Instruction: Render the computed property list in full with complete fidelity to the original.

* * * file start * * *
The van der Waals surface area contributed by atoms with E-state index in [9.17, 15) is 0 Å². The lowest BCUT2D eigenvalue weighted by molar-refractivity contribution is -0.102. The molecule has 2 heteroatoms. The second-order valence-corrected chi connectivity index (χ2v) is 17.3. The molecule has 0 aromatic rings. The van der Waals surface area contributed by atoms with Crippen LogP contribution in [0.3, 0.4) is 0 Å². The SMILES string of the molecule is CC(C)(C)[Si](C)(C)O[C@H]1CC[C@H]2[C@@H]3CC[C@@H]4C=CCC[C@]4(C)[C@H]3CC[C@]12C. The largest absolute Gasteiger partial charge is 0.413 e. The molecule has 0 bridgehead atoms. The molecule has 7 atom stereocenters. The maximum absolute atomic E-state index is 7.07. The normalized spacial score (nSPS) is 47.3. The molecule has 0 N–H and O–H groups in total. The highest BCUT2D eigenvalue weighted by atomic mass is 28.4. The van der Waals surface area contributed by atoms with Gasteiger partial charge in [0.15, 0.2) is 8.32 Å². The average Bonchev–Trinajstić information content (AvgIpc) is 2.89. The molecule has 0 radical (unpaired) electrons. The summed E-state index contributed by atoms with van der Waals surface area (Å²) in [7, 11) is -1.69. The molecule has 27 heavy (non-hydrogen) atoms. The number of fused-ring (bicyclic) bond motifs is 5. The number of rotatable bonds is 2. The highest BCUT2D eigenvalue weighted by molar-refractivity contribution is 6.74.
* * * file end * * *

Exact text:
The van der Waals surface area contributed by atoms with E-state index in [9.17, 15) is 0 Å². The lowest BCUT2D eigenvalue weighted by molar-refractivity contribution is -0.102. The molecule has 2 heteroatoms. The second-order valence-corrected chi connectivity index (χ2v) is 17.3. The molecule has 0 aromatic rings. The van der Waals surface area contributed by atoms with Crippen LogP contribution in [0.3, 0.4) is 0 Å². The SMILES string of the molecule is CC(C)(C)[Si](C)(C)O[C@H]1CC[C@H]2[C@@H]3CC[C@@H]4C=CCC[C@]4(C)[C@H]3CC[C@]12C. The largest absolute Gasteiger partial charge is 0.413 e. The molecule has 0 bridgehead atoms. The molecule has 7 atom stereocenters. The maximum absolute atomic E-state index is 7.07. The normalized spacial score (nSPS) is 47.3. The molecule has 0 N–H and O–H groups in total. The highest BCUT2D eigenvalue weighted by atomic mass is 28.4. The van der Waals surface area contributed by atoms with Gasteiger partial charge in [0.15, 0.2) is 8.32 Å². The average Bonchev–Trinajstić information content (AvgIpc) is 2.89. The molecule has 0 radical (unpaired) electrons. The summed E-state index contributed by atoms with van der Waals surface area (Å²) in [7, 11) is -1.69. The molecule has 27 heavy (non-hydrogen) atoms. The number of fused-ring (bicyclic) bond motifs is 5. The number of rotatable bonds is 2. The highest BCUT2D eigenvalue weighted by molar-refractivity contribution is 6.74.